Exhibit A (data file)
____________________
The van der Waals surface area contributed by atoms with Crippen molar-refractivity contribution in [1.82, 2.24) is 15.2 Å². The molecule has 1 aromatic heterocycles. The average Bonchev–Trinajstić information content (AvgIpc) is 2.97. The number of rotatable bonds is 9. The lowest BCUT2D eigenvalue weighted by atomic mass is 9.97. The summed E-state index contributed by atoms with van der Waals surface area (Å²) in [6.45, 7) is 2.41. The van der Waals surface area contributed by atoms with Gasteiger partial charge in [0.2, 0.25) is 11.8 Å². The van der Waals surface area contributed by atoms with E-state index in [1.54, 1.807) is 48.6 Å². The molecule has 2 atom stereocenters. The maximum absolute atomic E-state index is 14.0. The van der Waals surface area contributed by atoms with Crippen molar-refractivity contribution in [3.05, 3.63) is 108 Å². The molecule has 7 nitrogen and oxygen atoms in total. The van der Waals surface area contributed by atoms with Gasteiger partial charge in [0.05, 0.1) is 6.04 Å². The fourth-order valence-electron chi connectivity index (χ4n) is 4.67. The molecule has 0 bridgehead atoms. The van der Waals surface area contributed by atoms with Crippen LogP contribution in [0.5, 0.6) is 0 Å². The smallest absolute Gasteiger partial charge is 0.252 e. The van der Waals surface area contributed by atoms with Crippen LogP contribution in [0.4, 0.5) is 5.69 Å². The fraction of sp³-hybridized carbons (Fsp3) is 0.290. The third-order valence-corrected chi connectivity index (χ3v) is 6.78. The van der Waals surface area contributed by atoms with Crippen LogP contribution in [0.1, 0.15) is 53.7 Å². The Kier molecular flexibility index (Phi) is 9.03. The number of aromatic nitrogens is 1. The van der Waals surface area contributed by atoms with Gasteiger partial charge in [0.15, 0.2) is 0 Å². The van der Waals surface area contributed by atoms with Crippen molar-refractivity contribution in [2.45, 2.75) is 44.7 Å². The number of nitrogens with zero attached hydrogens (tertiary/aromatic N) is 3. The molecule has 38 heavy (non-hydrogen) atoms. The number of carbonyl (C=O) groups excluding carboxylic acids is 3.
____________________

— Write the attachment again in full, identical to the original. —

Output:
The van der Waals surface area contributed by atoms with Crippen molar-refractivity contribution in [1.82, 2.24) is 15.2 Å². The molecule has 1 aromatic heterocycles. The average Bonchev–Trinajstić information content (AvgIpc) is 2.97. The number of rotatable bonds is 9. The lowest BCUT2D eigenvalue weighted by atomic mass is 9.97. The summed E-state index contributed by atoms with van der Waals surface area (Å²) in [6.45, 7) is 2.41. The van der Waals surface area contributed by atoms with Gasteiger partial charge in [0.2, 0.25) is 11.8 Å². The van der Waals surface area contributed by atoms with E-state index in [1.54, 1.807) is 48.6 Å². The molecule has 2 atom stereocenters. The maximum absolute atomic E-state index is 14.0. The van der Waals surface area contributed by atoms with Crippen molar-refractivity contribution in [3.05, 3.63) is 108 Å². The molecule has 7 nitrogen and oxygen atoms in total. The van der Waals surface area contributed by atoms with Gasteiger partial charge in [0.05, 0.1) is 6.04 Å². The fourth-order valence-electron chi connectivity index (χ4n) is 4.67. The molecule has 0 bridgehead atoms. The van der Waals surface area contributed by atoms with Crippen LogP contribution in [0.5, 0.6) is 0 Å². The smallest absolute Gasteiger partial charge is 0.252 e. The van der Waals surface area contributed by atoms with Crippen LogP contribution in [0.4, 0.5) is 5.69 Å². The fraction of sp³-hybridized carbons (Fsp3) is 0.290. The third-order valence-corrected chi connectivity index (χ3v) is 6.78. The van der Waals surface area contributed by atoms with Crippen LogP contribution in [0.1, 0.15) is 53.7 Å². The Kier molecular flexibility index (Phi) is 9.03. The number of aromatic nitrogens is 1. The van der Waals surface area contributed by atoms with Gasteiger partial charge in [0.15, 0.2) is 0 Å². The van der Waals surface area contributed by atoms with Crippen molar-refractivity contribution in [2.45, 2.75) is 44.7 Å². The number of nitrogens with zero attached hydrogens (tertiary/aromatic N) is 3. The molecule has 38 heavy (non-hydrogen) atoms. The number of carbonyl (C=O) groups excluding carboxylic acids is 3.